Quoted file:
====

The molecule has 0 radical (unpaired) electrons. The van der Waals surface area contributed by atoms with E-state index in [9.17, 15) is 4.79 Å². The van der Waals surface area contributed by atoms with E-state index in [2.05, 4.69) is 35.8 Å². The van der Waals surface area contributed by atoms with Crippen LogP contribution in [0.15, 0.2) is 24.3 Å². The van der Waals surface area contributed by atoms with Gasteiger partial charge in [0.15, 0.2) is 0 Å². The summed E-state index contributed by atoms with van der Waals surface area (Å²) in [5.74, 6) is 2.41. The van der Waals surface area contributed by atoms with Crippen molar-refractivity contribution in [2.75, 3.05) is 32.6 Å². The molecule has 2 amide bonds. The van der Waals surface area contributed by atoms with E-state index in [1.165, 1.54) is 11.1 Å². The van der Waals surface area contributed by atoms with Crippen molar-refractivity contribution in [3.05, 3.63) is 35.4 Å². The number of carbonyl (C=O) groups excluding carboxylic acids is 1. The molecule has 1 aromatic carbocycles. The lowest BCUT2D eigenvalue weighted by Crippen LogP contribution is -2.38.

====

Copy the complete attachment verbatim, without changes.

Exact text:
The molecule has 0 radical (unpaired) electrons. The van der Waals surface area contributed by atoms with E-state index in [9.17, 15) is 4.79 Å². The van der Waals surface area contributed by atoms with E-state index in [2.05, 4.69) is 35.8 Å². The van der Waals surface area contributed by atoms with Crippen LogP contribution in [0.15, 0.2) is 24.3 Å². The van der Waals surface area contributed by atoms with Gasteiger partial charge in [0.15, 0.2) is 0 Å². The summed E-state index contributed by atoms with van der Waals surface area (Å²) in [5.74, 6) is 2.41. The van der Waals surface area contributed by atoms with Crippen molar-refractivity contribution in [2.75, 3.05) is 32.6 Å². The molecule has 2 amide bonds. The van der Waals surface area contributed by atoms with E-state index in [1.165, 1.54) is 11.1 Å². The van der Waals surface area contributed by atoms with Crippen molar-refractivity contribution in [3.05, 3.63) is 35.4 Å². The number of carbonyl (C=O) groups excluding carboxylic acids is 1. The molecule has 1 aromatic carbocycles. The lowest BCUT2D eigenvalue weighted by Crippen LogP contribution is -2.38.